We also have frozen bananas. When one of our trees fruits it makes a bunch big enough to share and still have a lot left over. I like bits of banana in my oatmeal pancakes, or it’s good for smoothies or for just a frozen treat. There are also other fruits around town, lemons and other citrus, star fruit, cashew apples, and the other fruit that looks like a cashew apple but has a seed in the middle, and is a lot like an apple when cooked. I wouldn’t take anything growing that could belong to someone, but if the fruit is falling on the ground and not being used, why let it go to waste?

This reminds me of a Florida joke – Why do you have to lock your car in Florida? Because if you don’t, you’ll come back and find it full of citrus 😀  Here it’s mangoes because if you have big mango trees, you will have a lot of mangoes.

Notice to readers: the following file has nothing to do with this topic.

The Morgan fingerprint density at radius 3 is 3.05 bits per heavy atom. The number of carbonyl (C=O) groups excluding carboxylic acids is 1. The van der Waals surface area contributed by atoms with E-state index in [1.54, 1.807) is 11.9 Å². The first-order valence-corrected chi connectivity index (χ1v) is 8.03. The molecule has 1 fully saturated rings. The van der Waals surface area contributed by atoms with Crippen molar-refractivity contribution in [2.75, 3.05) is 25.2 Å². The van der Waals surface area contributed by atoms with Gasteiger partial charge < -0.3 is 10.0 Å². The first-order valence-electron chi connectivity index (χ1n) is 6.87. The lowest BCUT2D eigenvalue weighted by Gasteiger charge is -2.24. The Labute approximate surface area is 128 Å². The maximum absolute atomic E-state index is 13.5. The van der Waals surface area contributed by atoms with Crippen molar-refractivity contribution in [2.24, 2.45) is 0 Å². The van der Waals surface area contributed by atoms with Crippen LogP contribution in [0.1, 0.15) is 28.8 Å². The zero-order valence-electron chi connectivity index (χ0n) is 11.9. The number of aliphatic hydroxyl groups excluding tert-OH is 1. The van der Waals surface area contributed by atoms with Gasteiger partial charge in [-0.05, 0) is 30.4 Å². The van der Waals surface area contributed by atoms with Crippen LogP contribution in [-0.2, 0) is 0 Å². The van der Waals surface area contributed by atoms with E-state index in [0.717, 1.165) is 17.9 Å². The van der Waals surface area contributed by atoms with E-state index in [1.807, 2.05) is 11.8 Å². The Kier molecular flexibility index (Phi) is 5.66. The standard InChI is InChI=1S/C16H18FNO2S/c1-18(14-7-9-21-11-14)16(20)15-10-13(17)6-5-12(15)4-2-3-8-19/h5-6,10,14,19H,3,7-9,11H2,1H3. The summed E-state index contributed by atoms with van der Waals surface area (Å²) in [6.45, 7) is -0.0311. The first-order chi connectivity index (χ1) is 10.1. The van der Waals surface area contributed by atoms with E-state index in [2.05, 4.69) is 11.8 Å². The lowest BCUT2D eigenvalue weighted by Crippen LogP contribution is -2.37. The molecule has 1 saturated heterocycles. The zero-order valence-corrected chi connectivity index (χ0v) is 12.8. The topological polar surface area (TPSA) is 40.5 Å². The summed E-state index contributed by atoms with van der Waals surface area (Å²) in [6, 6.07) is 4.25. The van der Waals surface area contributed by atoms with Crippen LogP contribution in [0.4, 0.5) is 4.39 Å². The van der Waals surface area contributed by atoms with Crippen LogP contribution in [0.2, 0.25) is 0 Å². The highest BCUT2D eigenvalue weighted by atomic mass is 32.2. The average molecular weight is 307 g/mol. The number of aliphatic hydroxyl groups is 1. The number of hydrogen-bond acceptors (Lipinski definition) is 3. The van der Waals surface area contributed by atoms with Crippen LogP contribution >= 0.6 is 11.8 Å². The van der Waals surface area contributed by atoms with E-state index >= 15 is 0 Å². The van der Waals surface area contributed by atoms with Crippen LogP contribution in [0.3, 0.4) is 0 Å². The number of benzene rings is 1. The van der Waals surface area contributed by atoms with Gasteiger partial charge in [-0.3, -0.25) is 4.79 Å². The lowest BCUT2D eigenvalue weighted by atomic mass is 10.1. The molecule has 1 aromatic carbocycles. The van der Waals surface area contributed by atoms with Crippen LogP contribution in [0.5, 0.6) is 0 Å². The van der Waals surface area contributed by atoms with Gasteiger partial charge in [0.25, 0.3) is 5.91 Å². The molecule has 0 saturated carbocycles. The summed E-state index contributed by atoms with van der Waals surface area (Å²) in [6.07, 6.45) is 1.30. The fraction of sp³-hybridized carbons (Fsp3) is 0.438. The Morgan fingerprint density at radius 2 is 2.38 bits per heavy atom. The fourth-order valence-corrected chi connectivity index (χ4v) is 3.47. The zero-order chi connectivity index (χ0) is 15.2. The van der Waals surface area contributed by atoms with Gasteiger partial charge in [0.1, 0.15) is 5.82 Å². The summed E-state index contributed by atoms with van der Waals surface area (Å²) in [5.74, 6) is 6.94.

About Kris Cunningham

We live in David, Chiriqui Provence, Republic of Panama! This blog is about some of our experiences in our new country.
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18 Responses to Hunting for Mangoes

  1. Heidi Lilla says:

    hi Kris
    this reminds me so much of Dominican Republic. We had huge mango and avocado trees. avocados can’t be frozen, so i usually brought them to a friend who has a restaurant at the beach. but mango also makes lovely jam (be sure to add some lime, including very finely chopped zest!) and chutney and i also used to make mango bread. that’s the same recipe as banana bread but just replace with mangoes! if your jam turns out to liquid, add some agar agar, or some pectin.


    • Oh yes avocados! I forgot them. We have them too but I don’t find as many lying around, but I get a lot of gifts from people who have trees. I didn’t think about mango jam, or bread. Interesting, thanks, will have to try these ideas.